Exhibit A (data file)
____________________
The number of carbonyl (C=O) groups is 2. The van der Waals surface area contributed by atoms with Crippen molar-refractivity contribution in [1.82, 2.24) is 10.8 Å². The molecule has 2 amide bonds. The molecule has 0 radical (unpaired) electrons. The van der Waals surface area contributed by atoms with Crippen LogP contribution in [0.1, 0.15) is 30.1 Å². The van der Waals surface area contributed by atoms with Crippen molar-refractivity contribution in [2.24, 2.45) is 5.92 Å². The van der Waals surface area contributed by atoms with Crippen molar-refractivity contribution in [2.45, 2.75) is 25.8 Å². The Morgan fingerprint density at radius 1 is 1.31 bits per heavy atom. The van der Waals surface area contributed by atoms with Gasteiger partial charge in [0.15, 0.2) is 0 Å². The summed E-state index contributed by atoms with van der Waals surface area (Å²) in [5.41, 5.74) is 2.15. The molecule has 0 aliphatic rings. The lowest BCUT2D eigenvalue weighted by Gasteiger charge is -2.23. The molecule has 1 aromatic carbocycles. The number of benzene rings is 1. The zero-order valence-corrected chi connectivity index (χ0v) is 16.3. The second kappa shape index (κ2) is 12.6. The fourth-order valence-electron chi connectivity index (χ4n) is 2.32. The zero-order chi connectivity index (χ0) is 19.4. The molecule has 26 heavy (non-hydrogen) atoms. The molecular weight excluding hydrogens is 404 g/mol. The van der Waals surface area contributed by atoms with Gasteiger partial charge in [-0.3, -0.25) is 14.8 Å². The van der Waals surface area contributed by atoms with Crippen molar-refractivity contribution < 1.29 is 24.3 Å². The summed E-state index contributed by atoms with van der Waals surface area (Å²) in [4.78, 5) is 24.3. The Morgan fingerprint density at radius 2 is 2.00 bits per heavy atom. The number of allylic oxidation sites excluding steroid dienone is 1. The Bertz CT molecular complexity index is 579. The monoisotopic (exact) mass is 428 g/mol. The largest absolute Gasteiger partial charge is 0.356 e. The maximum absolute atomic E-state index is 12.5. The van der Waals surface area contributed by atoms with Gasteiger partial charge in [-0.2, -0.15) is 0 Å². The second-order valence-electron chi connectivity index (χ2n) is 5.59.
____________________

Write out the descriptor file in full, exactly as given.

The number of carbonyl (C=O) groups is 2. The van der Waals surface area contributed by atoms with Crippen molar-refractivity contribution in [1.82, 2.24) is 10.8 Å². The molecule has 2 amide bonds. The molecule has 0 radical (unpaired) electrons. The van der Waals surface area contributed by atoms with Crippen LogP contribution in [0.1, 0.15) is 30.1 Å². The van der Waals surface area contributed by atoms with Crippen molar-refractivity contribution in [2.24, 2.45) is 5.92 Å². The van der Waals surface area contributed by atoms with Crippen molar-refractivity contribution in [2.45, 2.75) is 25.8 Å². The Morgan fingerprint density at radius 1 is 1.31 bits per heavy atom. The van der Waals surface area contributed by atoms with Gasteiger partial charge in [0.15, 0.2) is 0 Å². The summed E-state index contributed by atoms with van der Waals surface area (Å²) in [5.41, 5.74) is 2.15. The molecule has 0 aliphatic rings. The lowest BCUT2D eigenvalue weighted by Gasteiger charge is -2.23. The molecule has 1 aromatic carbocycles. The number of benzene rings is 1. The zero-order valence-corrected chi connectivity index (χ0v) is 16.3. The second kappa shape index (κ2) is 12.6. The fourth-order valence-electron chi connectivity index (χ4n) is 2.32. The zero-order chi connectivity index (χ0) is 19.4. The molecule has 26 heavy (non-hydrogen) atoms. The molecular weight excluding hydrogens is 404 g/mol. The van der Waals surface area contributed by atoms with Gasteiger partial charge in [-0.3, -0.25) is 14.8 Å². The van der Waals surface area contributed by atoms with Crippen molar-refractivity contribution < 1.29 is 24.3 Å². The summed E-state index contributed by atoms with van der Waals surface area (Å²) in [4.78, 5) is 24.3. The Morgan fingerprint density at radius 2 is 2.00 bits per heavy atom. The number of allylic oxidation sites excluding steroid dienone is 1. The Bertz CT molecular complexity index is 579. The monoisotopic (exact) mass is 428 g/mol. The largest absolute Gasteiger partial charge is 0.356 e. The maximum absolute atomic E-state index is 12.5. The van der Waals surface area contributed by atoms with Gasteiger partial charge in [-0.2, -0.15) is 0 Å². The second-order valence-electron chi connectivity index (χ2n) is 5.59.